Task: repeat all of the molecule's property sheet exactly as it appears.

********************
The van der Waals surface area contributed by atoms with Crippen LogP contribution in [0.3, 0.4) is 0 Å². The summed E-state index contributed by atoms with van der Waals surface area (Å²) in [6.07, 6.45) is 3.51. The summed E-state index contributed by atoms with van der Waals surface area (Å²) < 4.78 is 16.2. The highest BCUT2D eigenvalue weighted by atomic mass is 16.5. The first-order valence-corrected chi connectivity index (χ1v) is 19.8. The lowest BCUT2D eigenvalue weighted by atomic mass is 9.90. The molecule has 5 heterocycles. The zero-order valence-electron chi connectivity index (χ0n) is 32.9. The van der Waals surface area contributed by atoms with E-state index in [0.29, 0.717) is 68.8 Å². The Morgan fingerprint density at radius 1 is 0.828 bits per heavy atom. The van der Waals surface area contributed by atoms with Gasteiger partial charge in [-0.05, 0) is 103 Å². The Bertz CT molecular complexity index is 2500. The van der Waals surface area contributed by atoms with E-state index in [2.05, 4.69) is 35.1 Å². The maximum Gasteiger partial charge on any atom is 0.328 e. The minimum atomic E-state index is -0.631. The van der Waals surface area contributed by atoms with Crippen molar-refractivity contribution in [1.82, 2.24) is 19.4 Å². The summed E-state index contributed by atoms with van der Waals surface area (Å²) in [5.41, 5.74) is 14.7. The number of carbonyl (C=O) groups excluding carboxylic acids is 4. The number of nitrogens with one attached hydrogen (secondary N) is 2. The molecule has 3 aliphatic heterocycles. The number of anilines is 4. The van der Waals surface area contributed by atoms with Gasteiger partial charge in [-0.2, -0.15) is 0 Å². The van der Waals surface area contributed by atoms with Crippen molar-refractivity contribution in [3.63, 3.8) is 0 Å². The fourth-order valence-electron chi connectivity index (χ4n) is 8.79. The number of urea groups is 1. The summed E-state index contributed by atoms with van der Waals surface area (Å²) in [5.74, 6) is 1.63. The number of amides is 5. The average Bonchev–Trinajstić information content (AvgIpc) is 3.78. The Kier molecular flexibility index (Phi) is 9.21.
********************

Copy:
The van der Waals surface area contributed by atoms with Crippen LogP contribution in [0.3, 0.4) is 0 Å². The summed E-state index contributed by atoms with van der Waals surface area (Å²) in [6.07, 6.45) is 3.51. The summed E-state index contributed by atoms with van der Waals surface area (Å²) < 4.78 is 16.2. The highest BCUT2D eigenvalue weighted by atomic mass is 16.5. The first-order valence-corrected chi connectivity index (χ1v) is 19.8. The lowest BCUT2D eigenvalue weighted by atomic mass is 9.90. The molecule has 5 heterocycles. The zero-order valence-electron chi connectivity index (χ0n) is 32.9. The van der Waals surface area contributed by atoms with E-state index in [0.29, 0.717) is 68.8 Å². The Morgan fingerprint density at radius 1 is 0.828 bits per heavy atom. The van der Waals surface area contributed by atoms with Gasteiger partial charge in [-0.05, 0) is 103 Å². The Bertz CT molecular complexity index is 2500. The van der Waals surface area contributed by atoms with E-state index in [2.05, 4.69) is 35.1 Å². The maximum Gasteiger partial charge on any atom is 0.328 e. The minimum atomic E-state index is -0.631. The van der Waals surface area contributed by atoms with Crippen molar-refractivity contribution in [1.82, 2.24) is 19.4 Å². The summed E-state index contributed by atoms with van der Waals surface area (Å²) in [5.41, 5.74) is 14.7. The number of carbonyl (C=O) groups excluding carboxylic acids is 4. The number of nitrogens with one attached hydrogen (secondary N) is 2. The molecule has 3 aliphatic heterocycles. The number of anilines is 4. The van der Waals surface area contributed by atoms with Gasteiger partial charge in [-0.2, -0.15) is 0 Å². The van der Waals surface area contributed by atoms with Crippen molar-refractivity contribution in [3.63, 3.8) is 0 Å². The fourth-order valence-electron chi connectivity index (χ4n) is 8.79. The number of urea groups is 1. The summed E-state index contributed by atoms with van der Waals surface area (Å²) in [5.74, 6) is 1.63. The number of amides is 5. The average Bonchev–Trinajstić information content (AvgIpc) is 3.78. The Kier molecular flexibility index (Phi) is 9.21.